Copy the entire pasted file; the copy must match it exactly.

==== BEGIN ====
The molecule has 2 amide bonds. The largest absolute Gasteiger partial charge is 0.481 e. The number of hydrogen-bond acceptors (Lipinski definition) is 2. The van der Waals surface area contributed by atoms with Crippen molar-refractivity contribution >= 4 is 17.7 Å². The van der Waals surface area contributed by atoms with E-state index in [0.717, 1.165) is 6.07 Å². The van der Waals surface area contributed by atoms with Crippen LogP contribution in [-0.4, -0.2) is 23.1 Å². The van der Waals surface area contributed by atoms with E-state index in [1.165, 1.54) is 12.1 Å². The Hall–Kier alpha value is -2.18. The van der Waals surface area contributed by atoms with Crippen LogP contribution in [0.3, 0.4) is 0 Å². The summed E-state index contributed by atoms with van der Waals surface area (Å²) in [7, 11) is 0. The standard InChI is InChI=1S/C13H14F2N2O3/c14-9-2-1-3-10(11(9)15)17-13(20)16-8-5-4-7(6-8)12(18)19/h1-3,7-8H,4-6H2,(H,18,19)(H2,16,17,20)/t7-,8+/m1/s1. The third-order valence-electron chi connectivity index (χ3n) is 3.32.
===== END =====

The molecule has 2 amide bonds. The largest absolute Gasteiger partial charge is 0.481 e. The number of hydrogen-bond acceptors (Lipinski definition) is 2. The van der Waals surface area contributed by atoms with Crippen molar-refractivity contribution >= 4 is 17.7 Å². The van der Waals surface area contributed by atoms with E-state index in [0.717, 1.165) is 6.07 Å². The van der Waals surface area contributed by atoms with Crippen LogP contribution in [-0.4, -0.2) is 23.1 Å². The van der Waals surface area contributed by atoms with E-state index in [1.165, 1.54) is 12.1 Å². The Hall–Kier alpha value is -2.18. The van der Waals surface area contributed by atoms with Crippen LogP contribution in [0.3, 0.4) is 0 Å². The summed E-state index contributed by atoms with van der Waals surface area (Å²) in [7, 11) is 0. The standard InChI is InChI=1S/C13H14F2N2O3/c14-9-2-1-3-10(11(9)15)17-13(20)16-8-5-4-7(6-8)12(18)19/h1-3,7-8H,4-6H2,(H,18,19)(H2,16,17,20)/t7-,8+/m1/s1. The third-order valence-electron chi connectivity index (χ3n) is 3.32.